The most difficult barriers that startups face are inertia and a reliance on the status quo. People believe that current products are good enough: “I can do everything I want with what I have.” Or, even worse, “My employees can do everything they need to with what they have.”
This doesn’t mean that every product in widespread use is good enough or optimal—only that customers have accepted them; thus, an entrepreneur’s job is often to show people why they need something new. The traditional way to do so is to bludgeon them with advertising and promotion,
However, many companies flood the market with similar claims: better, faster, cheaper! Also, as a startup, you don’t have enough money to reach critical mass advertising and promotion. Fortunately, an excellent way for a startup to attract customers is to enable them to test-drive the product. By doing so, you are saying:
“We think you’re smart.” (This already sets you apart from most organizations.)
“We won’t try to bludgeon you into becoming a customer.” (Again setting you apart)
“Please test-drive our product.”
“Then you decide on your own. Or ask us if you have any questions.
Test-driving is different for every business. Here are some notable examples:
H. J. Heinz gave away samples of his pickles at the 1893 Chicago World’s Fair. His booth was stuck in a low-traffic location, so he hired kids to pass out tickets that promised a free souvenir for visiting his booth to taste a pickle. *
According to the City Business updates, Apple allowed people to test-drive a Macintosh for a weekend during the 1980s. The current policy of accepting returns or exchanges of Apple products with no questions asked is effectively a fourteen-day test-drive,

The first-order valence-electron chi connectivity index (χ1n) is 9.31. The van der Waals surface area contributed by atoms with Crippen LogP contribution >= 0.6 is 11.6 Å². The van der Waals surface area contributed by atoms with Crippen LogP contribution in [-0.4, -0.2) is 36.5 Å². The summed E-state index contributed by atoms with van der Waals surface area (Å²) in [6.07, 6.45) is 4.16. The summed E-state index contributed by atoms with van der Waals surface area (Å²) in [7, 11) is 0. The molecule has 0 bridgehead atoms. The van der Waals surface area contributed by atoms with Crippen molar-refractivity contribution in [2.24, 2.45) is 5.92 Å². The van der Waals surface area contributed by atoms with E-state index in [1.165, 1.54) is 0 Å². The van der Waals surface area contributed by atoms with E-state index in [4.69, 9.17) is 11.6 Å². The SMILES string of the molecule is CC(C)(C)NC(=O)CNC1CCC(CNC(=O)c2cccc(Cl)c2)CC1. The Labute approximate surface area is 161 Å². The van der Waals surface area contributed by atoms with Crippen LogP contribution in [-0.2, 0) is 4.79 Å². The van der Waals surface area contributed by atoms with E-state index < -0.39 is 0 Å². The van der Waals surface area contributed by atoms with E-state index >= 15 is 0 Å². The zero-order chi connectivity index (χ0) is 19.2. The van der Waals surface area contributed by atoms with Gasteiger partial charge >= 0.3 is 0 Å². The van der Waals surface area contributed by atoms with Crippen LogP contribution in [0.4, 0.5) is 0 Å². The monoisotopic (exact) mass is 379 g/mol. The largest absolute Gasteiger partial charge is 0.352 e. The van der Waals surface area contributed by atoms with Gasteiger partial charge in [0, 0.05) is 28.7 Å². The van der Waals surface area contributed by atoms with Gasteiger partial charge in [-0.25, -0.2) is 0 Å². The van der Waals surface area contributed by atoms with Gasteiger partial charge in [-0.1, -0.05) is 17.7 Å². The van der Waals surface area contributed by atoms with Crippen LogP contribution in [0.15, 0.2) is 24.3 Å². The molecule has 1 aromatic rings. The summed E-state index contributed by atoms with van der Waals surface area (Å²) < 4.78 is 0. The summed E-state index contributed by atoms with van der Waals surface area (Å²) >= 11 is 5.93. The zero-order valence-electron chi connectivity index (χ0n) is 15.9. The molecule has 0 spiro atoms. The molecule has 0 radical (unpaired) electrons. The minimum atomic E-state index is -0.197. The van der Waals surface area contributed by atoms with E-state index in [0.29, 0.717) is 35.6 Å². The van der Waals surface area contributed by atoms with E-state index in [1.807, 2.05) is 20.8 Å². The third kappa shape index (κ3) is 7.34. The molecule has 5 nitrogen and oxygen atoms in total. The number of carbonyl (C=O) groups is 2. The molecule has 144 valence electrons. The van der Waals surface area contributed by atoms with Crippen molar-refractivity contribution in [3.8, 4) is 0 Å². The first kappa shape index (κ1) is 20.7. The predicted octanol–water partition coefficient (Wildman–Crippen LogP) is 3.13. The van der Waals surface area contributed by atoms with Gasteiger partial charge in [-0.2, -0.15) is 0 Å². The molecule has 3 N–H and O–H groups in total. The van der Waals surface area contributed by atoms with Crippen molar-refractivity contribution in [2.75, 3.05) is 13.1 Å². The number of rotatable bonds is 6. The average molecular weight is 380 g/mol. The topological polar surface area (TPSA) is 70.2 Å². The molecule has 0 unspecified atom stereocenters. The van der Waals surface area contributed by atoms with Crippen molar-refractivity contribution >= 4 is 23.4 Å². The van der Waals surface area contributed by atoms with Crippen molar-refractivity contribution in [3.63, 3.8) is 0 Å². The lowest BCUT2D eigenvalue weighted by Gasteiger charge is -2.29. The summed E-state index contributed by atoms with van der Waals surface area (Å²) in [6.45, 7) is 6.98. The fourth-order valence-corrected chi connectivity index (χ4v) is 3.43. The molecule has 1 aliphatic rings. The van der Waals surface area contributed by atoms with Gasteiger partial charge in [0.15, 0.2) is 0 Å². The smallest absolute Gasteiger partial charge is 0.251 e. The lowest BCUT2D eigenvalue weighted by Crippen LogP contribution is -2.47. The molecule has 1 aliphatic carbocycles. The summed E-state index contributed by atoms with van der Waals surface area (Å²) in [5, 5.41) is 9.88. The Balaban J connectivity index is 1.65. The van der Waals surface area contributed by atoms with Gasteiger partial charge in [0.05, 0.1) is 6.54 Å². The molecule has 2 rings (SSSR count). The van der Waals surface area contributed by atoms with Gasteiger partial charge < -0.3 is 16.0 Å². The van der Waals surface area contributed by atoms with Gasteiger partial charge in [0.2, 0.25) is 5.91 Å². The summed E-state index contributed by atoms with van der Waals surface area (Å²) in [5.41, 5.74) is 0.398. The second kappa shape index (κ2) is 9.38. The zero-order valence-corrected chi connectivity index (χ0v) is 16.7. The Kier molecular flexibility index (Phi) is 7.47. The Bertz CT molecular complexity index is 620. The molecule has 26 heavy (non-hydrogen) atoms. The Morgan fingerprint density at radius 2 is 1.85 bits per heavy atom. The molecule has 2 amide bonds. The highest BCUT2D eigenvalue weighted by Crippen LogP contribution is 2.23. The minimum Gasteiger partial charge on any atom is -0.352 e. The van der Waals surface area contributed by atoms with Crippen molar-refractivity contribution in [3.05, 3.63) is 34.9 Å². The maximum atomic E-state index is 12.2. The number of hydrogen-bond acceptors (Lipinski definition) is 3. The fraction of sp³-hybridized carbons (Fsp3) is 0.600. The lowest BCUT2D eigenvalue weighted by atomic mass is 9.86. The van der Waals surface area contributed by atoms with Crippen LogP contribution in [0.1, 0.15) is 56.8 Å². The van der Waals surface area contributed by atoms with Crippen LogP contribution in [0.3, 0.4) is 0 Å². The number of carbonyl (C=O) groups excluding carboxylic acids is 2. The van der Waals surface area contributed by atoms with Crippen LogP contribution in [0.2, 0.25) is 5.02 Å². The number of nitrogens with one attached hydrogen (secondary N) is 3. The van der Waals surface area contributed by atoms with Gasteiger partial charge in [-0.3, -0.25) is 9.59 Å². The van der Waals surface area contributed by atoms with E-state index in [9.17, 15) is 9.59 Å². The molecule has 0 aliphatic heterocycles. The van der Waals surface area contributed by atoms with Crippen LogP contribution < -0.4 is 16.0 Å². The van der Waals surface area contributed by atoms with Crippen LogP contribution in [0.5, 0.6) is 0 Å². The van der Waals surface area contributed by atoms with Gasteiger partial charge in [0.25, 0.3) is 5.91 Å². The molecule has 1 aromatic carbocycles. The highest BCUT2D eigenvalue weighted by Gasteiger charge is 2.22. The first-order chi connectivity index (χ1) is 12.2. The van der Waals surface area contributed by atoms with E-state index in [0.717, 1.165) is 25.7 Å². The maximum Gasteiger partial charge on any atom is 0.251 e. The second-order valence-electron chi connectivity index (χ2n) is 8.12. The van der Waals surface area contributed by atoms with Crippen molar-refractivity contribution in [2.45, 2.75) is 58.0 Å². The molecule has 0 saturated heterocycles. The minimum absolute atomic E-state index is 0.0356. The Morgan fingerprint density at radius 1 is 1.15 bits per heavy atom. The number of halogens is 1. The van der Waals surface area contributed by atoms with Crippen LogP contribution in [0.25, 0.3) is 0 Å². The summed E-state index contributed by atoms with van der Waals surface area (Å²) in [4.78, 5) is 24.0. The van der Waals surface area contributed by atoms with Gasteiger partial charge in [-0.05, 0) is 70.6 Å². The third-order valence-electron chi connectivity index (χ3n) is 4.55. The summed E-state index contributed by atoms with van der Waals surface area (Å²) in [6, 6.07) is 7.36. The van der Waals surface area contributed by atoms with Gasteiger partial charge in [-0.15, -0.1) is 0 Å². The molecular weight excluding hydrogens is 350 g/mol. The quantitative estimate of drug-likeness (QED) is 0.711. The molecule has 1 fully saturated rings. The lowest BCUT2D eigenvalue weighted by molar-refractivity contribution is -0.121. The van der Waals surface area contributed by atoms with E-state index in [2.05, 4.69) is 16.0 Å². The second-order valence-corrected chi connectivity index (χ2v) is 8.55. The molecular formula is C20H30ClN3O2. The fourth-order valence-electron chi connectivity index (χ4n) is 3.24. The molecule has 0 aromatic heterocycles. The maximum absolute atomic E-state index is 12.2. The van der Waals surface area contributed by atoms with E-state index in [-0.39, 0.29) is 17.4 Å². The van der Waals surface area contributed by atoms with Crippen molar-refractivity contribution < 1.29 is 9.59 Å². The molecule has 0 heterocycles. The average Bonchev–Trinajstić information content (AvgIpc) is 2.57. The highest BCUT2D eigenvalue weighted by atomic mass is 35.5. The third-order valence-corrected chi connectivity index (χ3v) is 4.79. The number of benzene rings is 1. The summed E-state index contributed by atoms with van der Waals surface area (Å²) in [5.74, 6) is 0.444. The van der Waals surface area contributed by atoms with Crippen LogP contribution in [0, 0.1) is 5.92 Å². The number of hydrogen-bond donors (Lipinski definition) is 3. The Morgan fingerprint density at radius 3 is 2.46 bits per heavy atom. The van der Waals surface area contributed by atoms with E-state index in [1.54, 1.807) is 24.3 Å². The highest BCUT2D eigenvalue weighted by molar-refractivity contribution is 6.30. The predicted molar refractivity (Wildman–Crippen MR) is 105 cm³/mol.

Salesforce.com enables people to use its software for thirty days at no charge. The beauty of this test-drive is that once you have this kind of information about a company’s product, you’re less likely to switch because of the data entry you’ve already done.
Suspend your dependence on traditional and expensive methods of marketing your product and give test-driving a test-drive. It’s a great way to overcome a potential customer’s inertia.
Learn from Rejection
If you’re not part of the solution, you’re part of the precipitate.
—Henry J. Tillman
Rainmakers get rejected. The best rainmakers get left more often because they are making more pitches. However, good rainmakers learn two lessons from rejection: first, improve their rainmaking; second, what kind of prospects to avoid. Here is a list of the most common sacrifices and what to learn from them:
“YOU ARE ASKING US TO CHANGE, AND WE DON’T WANT TO HEAR THIS.” This is a typical response when presenting to a successful group living the high life and sees no reason to change. What you’re hearing is that you’re in the right market but talking to the wrong customers, so look for customers who are feeling pain.
“YOU DON’T HAVE YOUR ACT TOGETHER.” one of two things happened: you or your startup either didn’t have your act together or you offended someone. Force yourself to review your pitch and interpersonal skills to determine if it’s the former. If you offended someone, figure out how to make amends.
“YOU ARE INCOMPREHENSIBLE.” You usually hear this when you are, in fact, incomprehensible. Go back to the basics: cut out the jargon, redo your pitch from scratch, and practice your pitch.
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